Musings —09.28.2013 06:17 PM—
Authors often complain that reviewers critique them, and not their books.
It’s often true, too. I’ve written seven door stoppers. Whenever I break the solemn promise I earlier made to myself not to read any reviews — good or bad — I inevitably find myself asking no one in particular: “Did (insert reviewer’s name here) actually read the goddamn thing?”
So let’s cut to the chase.
I wasn’t sent a copy of Michael Ignatieff’s new book, Fire and Ashes: Success and Failure in Politics, and nor do I plan to buy it. I didn’t read it. I’m not interested in reviewing his little tome, anyway; most of the Parliamentary Press Gallery are currently doing that already.
(Personal favourite: Bob Hepburn’s take in the Toronto Star: “…the book is a revisionist look at his leadership, revealing a man who accepts little blame for his party’s shocking demise and who doesn’t admit to any real failures as leader. In fact, the book could have easily been titled: It Really Wasn’t My Fault.” Sounds about right.)
No, today we do not come not to bury — er, review — the former Liberal leader’s book. Today, we come to bury the man.
Unlike all of the reviewers, I actually worked for Michael Ignatieff for a while. I hadn’t supported him in his first leadership bid, and I had in fact been highly critical of him in print. But when he asked to meet with me one morning in Montreal — and when his loyalists later asked me to run his election war room — I admit to being fooled.
“He knows he made mistakes,” I said, again to no one in particular. “He’s new to politics and he wants to learn how to win.”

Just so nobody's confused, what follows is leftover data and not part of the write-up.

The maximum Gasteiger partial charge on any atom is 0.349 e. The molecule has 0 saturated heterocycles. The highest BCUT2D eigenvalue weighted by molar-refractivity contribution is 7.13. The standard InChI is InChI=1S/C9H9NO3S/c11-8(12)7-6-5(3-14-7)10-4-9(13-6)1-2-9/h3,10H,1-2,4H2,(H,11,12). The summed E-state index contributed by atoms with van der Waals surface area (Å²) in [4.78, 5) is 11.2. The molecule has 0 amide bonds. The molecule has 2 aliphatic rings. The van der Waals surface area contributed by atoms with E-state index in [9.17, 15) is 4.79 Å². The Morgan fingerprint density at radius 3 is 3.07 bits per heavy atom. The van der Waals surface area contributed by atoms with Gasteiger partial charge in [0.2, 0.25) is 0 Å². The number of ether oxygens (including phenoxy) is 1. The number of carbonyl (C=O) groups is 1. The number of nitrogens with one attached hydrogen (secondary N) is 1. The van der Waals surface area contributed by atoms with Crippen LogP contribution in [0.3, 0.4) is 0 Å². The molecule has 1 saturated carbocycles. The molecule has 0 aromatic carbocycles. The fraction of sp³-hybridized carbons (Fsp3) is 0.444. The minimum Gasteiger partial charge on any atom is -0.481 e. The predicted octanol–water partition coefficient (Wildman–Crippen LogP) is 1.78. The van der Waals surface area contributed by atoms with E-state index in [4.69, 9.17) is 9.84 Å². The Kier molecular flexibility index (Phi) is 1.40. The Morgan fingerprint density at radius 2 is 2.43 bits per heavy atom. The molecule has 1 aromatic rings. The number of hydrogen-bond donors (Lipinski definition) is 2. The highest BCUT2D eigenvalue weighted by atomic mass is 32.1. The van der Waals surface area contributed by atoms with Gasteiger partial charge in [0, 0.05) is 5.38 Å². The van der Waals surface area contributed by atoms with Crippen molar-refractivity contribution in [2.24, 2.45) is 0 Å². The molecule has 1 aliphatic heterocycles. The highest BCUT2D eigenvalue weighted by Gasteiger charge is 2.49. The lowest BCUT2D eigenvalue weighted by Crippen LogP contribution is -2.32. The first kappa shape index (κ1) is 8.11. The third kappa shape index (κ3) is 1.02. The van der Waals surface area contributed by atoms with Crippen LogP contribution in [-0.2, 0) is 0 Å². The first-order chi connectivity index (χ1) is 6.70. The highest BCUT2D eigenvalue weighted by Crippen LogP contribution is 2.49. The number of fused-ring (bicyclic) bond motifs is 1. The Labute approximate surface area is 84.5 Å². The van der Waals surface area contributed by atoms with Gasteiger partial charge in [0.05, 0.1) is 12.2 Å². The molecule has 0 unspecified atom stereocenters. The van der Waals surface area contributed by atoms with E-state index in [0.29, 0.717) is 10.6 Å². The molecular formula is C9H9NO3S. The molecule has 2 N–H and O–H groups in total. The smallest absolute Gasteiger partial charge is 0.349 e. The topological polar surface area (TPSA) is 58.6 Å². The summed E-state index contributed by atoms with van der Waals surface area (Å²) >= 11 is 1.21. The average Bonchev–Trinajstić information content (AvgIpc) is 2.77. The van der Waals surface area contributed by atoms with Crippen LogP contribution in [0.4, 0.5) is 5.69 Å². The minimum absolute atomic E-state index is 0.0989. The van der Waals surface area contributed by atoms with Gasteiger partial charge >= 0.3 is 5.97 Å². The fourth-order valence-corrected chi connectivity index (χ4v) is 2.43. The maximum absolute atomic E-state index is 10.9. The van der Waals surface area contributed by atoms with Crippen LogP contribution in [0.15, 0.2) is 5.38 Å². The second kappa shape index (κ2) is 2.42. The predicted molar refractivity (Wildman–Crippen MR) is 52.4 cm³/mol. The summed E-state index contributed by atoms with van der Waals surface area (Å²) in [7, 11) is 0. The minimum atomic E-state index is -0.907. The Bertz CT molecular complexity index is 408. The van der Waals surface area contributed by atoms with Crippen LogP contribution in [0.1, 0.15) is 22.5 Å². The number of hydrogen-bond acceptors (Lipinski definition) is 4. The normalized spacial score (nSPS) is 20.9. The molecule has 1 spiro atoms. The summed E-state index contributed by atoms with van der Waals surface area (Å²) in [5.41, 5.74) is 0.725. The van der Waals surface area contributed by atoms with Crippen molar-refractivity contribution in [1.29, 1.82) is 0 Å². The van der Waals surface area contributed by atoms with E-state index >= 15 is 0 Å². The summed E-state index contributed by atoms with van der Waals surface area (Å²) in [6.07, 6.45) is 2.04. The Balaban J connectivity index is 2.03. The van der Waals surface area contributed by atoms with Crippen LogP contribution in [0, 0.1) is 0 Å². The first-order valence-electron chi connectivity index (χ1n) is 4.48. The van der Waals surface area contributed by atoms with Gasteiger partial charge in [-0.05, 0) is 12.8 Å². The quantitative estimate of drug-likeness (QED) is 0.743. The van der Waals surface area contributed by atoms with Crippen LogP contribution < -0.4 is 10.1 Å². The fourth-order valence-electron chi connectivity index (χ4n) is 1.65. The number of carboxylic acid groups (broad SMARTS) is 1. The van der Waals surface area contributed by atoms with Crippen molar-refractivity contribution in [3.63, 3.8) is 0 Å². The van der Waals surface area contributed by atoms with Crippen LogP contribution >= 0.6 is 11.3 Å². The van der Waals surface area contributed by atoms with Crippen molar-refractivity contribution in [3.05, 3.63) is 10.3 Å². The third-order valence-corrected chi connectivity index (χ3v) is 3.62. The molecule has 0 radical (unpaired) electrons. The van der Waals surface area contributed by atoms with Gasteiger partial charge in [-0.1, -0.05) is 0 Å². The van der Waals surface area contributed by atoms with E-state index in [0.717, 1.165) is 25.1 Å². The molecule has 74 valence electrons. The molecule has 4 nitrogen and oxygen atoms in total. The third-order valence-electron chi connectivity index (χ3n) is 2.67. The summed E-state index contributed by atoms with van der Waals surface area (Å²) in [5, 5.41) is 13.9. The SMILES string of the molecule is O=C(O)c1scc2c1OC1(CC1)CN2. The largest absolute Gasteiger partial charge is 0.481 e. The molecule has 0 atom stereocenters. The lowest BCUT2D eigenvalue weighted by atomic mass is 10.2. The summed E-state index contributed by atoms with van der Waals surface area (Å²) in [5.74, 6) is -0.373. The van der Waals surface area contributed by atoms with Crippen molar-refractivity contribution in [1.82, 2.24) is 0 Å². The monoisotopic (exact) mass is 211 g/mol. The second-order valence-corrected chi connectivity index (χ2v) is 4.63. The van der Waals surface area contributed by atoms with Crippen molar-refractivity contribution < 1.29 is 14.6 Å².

And Michael Ignatieff, with his imperial pedigree and his aristocratic comportment, was indeed new. So he surrounded himself with consummate political pros — Ian Davey, Paul Zed, Gordon Ashworth, Don Guy and others — and then promptly ignored most of their advice.
Ignatieff was, in my experience, a classic newbie politician. Newbies, like religious converts, are always trying to make up for lost time. They want to show they can play the game at every level. To do so, they (too) frequently decide to get vicious.
And it’s true, politics is sometimes vicious. It can be mean. But winning politics, winners will attest, places a higher value on loyalty than cruelty.
Newbie Ignatieff, knowing he was a newbie, wanted to show he could be a tough guy. So he took everyone who got him to the big show — Davey, Zed and a ton of others — and he got rid of them, in a stunningly mean and ham-fisted way. He then brought in a new crew of maladroit mercenaries, who promptly brought the Liberal Party of Canada to its worst showing in Canadian history. (One of them is now running the Ontario Liberal campaign. Political people never learn.)
I wasn’t fired, but I later quit my war room boss post after Ignatieff got rid of all of my friends. I figured if the aristocratic leader of the Liberal Party of Canada could be that treacherous to the people to whom he literally owed his own job — well, then, I didn’t want to work for a treacherous aristocrat.
Those of us who worked for Jean Chretien over the years made plenty of mistakes — but he never, ever did to us what Ignatieff did to his friends. Never. He knew loyalty matters. The aristocratic descendant of Russian royalty, aptly, didn’t.
So there you go: A review of the man, not his book. I measured the author and found him wanting.
On May 2, 2011, more than 10 million other reviewers reviewed Michael Ignatieff, the man, as well.
They all gave him a thumbs down, and they were right to do so.